Warning that the flow of funds is growing thin, international aid officials pleaded Tuesday for more help for the survivors of the massive earthquake that pounded Kashmir and northern Pakistan two months ago. "We have a concern about the continued flow of the contributions," said U.N. humanitarian relief coordinator Jan Vandemoortele, adding that aid has slowed to about just one-quarter of what was coming in last month.
With a harsh winter on the way, he said an additional US$45 million is needed to provide survivors with thick blankets and shelter materials. He said another 2.4 million blankets, 170,000 international standard plastic sheets and 200,000 tarpaulins are needed.
"The immediate challenge for the people is to keep warm," Vandemoortele told a news conference in Islamabad, hours after a 6.7-magnitude quake hit Afghanistan and rattled Pakistan, triggering landslides in the north and blocking a main road that was being cleared.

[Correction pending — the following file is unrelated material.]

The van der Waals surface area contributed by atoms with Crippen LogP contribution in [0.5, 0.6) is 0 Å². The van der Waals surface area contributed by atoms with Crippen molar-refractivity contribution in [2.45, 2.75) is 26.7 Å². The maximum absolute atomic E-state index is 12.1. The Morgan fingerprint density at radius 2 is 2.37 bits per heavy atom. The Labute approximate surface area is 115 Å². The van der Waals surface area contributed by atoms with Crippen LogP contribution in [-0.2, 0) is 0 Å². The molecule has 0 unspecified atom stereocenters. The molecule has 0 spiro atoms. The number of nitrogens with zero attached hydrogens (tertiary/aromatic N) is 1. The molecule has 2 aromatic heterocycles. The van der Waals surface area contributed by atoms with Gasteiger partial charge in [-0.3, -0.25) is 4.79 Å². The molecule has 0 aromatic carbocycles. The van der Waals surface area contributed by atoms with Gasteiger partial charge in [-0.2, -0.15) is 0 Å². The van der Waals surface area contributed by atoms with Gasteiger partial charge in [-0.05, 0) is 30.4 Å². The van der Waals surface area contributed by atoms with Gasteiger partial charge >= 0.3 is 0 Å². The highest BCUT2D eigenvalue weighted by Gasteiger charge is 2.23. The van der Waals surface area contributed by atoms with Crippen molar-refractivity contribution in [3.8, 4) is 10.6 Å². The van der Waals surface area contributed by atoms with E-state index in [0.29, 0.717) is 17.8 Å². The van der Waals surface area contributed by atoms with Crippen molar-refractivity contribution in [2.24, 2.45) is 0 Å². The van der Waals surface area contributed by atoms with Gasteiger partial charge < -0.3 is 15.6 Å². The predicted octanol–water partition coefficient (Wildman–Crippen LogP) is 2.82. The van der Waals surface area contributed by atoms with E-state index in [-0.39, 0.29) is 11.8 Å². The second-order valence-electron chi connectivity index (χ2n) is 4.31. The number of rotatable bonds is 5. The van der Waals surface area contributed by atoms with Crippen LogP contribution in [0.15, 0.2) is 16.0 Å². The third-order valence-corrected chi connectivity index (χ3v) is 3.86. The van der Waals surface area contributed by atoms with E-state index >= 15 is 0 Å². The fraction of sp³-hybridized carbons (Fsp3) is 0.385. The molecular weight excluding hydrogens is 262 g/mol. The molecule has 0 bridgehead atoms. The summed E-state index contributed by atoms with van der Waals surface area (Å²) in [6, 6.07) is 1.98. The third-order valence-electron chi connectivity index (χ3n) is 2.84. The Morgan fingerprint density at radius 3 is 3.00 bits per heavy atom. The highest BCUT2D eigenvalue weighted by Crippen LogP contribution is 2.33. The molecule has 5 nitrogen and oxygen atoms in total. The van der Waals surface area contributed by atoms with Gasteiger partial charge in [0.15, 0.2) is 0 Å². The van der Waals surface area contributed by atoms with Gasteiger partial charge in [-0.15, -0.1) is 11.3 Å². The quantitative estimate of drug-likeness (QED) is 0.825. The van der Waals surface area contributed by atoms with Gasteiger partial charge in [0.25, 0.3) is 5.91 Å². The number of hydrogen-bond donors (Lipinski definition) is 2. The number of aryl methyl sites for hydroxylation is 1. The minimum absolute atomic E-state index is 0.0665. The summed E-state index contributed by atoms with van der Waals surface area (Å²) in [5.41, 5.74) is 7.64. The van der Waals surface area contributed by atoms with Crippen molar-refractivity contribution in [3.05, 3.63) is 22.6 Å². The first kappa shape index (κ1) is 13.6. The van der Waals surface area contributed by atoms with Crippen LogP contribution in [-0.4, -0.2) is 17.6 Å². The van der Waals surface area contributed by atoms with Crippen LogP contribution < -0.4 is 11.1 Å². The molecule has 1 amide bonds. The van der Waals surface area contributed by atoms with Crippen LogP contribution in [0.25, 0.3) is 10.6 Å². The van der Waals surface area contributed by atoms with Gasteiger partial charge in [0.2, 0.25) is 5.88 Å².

Vandemoortele said Tuesday's quake didn't cause any damage in Afghanistan or Pakistan. The Oct. 8 earthquake had killed an estimated 87,000 people and left another 3.5 million homeless in northern Pakistan and Kashmir, which is claimed by both Pakistan and India.
Vandemoortele said international aid agencies, volunteers, the Pakistan government and the country's army had been racing against time to reach people living on high land and other quake-affected areas, adding so far the situation there was "good, if not perfect." Concerns have been high that the severe weather ahead could generate another wave of deaths. Officials this week, however, said they believe they have averted the possibility of any epidemics for now. The World Health Organization, the U.N.'s health agency, has promised to stay in Pakistan to help revive the shattered health system, 50 percent of which was destroyed by the quake. WHO has also helped immunize 400,000 children in the area against measles. WHO and UNICEF are contributing 100 prefabricated clinics, and donating 10 ambulances, reports the AP. I.L.
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